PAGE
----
• Continued calls for engagement of kirkuk

    In order to bring political stability and lasting peace to the country, it is essential that the Federal Government in Baghdad and the leadership of the Iraqi Kurdistan region strive to resolve their differences through meaningful dialogue. Continuing disagreements, in particular with respect to disputed internal boundaries and the sharing of the natural resources, will hinder political progress at the national level.

  • First call for neighbors non-interference (iran?)

The normalization of Iraq’s relations with its neighbours is important for regional stability. Cooperation on a range of issues of mutual concern, including trade, energy, border security and refugees, will be vital to this end. Regional cooperation is a two-way process. Both Iraq and its neighbours will need to engage each other and demonstrate their willingness to listen to each other’s concerns. I also call upon all Member States, and in particular Iraq’s neighbours, to respect Iraq’s sovereignty and to adhere to the principle of non-interference, a fundamental tenet of the Charter of the United Nations.


  • Encouraged by workable solutions, but the solutions are ones that break the impasse via divvying up resources

    Despite the lengthy negotiations on the Election Law, I was encouraged by the determination and dedication of Iraqi leaders to find workable solutions and compromises. I would like to commend all those involved who worked to finalize the law and keep the electoral timetable on track. In the same spirit, I appeal to all political blocs and leaders to demonstrate true statesmanship during the election campaign, use the mechanisms in place to submit formal complaints, and abide by the final election results once they are certified by the Federal Supreme Court.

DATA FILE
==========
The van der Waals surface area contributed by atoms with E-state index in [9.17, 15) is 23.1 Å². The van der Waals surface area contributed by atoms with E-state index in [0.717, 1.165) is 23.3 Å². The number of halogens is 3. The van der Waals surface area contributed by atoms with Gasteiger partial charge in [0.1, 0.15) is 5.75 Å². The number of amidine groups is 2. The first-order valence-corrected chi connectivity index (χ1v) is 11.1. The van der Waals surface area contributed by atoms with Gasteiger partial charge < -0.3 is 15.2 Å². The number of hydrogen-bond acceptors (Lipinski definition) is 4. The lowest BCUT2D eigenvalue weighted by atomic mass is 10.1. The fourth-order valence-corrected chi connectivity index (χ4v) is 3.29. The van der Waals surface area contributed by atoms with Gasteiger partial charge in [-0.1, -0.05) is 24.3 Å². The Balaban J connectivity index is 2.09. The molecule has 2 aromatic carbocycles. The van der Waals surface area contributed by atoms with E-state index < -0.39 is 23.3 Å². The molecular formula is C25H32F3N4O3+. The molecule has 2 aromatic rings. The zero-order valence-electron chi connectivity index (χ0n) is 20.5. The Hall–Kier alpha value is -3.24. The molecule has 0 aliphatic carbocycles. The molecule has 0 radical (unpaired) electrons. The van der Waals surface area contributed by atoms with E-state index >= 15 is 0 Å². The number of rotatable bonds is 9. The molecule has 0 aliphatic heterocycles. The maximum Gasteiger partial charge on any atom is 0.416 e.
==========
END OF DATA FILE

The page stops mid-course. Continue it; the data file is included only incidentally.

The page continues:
• Welcomes the nomination of al-Maliki, zero mention of the rulings by judge medhat

I commend all political blocs and their leaders for engaging in a collective process and reaching agreements that appear to have ended the deadlock in the government formation process. The breakthrough represents a major milestone in democratic progress for Iraq and should pave the way for the first peaceful transition between elected governments under full Iraqi sovereignty. I congratulate President Talabani on his re-election, as well as Mr. Al-Nujaifi on his election as Speaker and Messrs. Qusai al-Suhail and Aref Tayfour, on their election as Deputy Speakers. I also welcome the nomination of Mr. al-Maliki as Prime Ministerdesignate.


  • Highlights the high level task force between Arab/Kurdish issues

re #+begin_quote The high-level task force, a mechanism aimed at fostering dialogue on ArabKurdish relations, continues to focus on resolving outstanding issues concerning areas of mutual interest through the development of confidence-building measures. In its meeting on 7 February, the task force agreed to prioritize the issues of property disputes, detainees and language rights in schools. In particular, it called upon political parties to vacate occupied schools in Kirkuk so that they may be returned to public use. #+end_quote


  • Facilitates an Arab-Kurdish dialogue

    In a renewed effort to normalize Arab-Kurdish relations in the north, UNAMI supported a government-initiated dialogue process aimed at ending the boycott of the Ninewa Provincial Council and facilitated two meetings between the Ninewa Fraternal list and the Hadba list on 3 April and 15 May, respectively. The discussions focused on security-related issues and the transfer of detainees from Ninewa (currently held in the Kurdistan region), as well as power-sharing with regard to senior posts in the Ninewa Provincial Council.

  • Mentions of minorities

The Mission also facilitated two further meetings of the newly established Committee on Ethnic and Religious Communities under the Ninewa dialogue process. Participants included representatives of the Christian, Shabak, Turkoman and Yezidi communities, as well as representatives of the Ninewa administration, KRG and the Government of Iraq.

  • Again calls for national reconciliation and more dialogue

    In particular, promoting dialogue and encouraging compromise in disputed areas will greatly contribute to the country’s stability. In this context, I am encouraged by the progress being made in talks assisted by UNAMI to end the impasse over the boycott of the Ninewa Provincial Council by Kurdish parties. An agreement would contribute significantly to easing tensions in the disputed territories and restore confidence insofar as resolving Arab-Kurdish issues at the national level.